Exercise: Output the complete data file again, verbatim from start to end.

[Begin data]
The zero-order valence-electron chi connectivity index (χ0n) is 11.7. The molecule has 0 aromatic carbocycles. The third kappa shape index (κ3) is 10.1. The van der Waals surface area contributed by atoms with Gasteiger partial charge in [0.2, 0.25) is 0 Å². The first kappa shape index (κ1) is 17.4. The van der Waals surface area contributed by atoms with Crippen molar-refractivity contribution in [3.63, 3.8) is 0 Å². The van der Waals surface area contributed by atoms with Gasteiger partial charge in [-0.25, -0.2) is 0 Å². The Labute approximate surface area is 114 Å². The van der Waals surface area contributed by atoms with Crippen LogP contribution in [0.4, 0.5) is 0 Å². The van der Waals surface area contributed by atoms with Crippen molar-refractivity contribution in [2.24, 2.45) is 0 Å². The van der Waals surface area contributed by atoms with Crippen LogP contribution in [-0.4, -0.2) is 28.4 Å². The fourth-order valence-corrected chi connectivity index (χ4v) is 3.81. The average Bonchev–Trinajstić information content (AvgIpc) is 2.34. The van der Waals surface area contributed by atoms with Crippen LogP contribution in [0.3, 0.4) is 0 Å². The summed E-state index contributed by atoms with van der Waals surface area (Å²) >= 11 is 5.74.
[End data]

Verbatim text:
The zero-order valence-electron chi connectivity index (χ0n) is 11.7. The molecule has 0 aromatic carbocycles. The third kappa shape index (κ3) is 10.1. The van der Waals surface area contributed by atoms with Gasteiger partial charge in [0.2, 0.25) is 0 Å². The first kappa shape index (κ1) is 17.4. The van der Waals surface area contributed by atoms with Crippen molar-refractivity contribution in [3.63, 3.8) is 0 Å². The van der Waals surface area contributed by atoms with Gasteiger partial charge in [-0.25, -0.2) is 0 Å². The Labute approximate surface area is 114 Å². The van der Waals surface area contributed by atoms with Crippen LogP contribution in [0.4, 0.5) is 0 Å². The van der Waals surface area contributed by atoms with Crippen molar-refractivity contribution in [2.24, 2.45) is 0 Å². The van der Waals surface area contributed by atoms with Crippen LogP contribution in [-0.4, -0.2) is 28.4 Å². The fourth-order valence-corrected chi connectivity index (χ4v) is 3.81. The average Bonchev–Trinajstić information content (AvgIpc) is 2.34. The van der Waals surface area contributed by atoms with Crippen LogP contribution in [0.3, 0.4) is 0 Å². The summed E-state index contributed by atoms with van der Waals surface area (Å²) >= 11 is 5.74.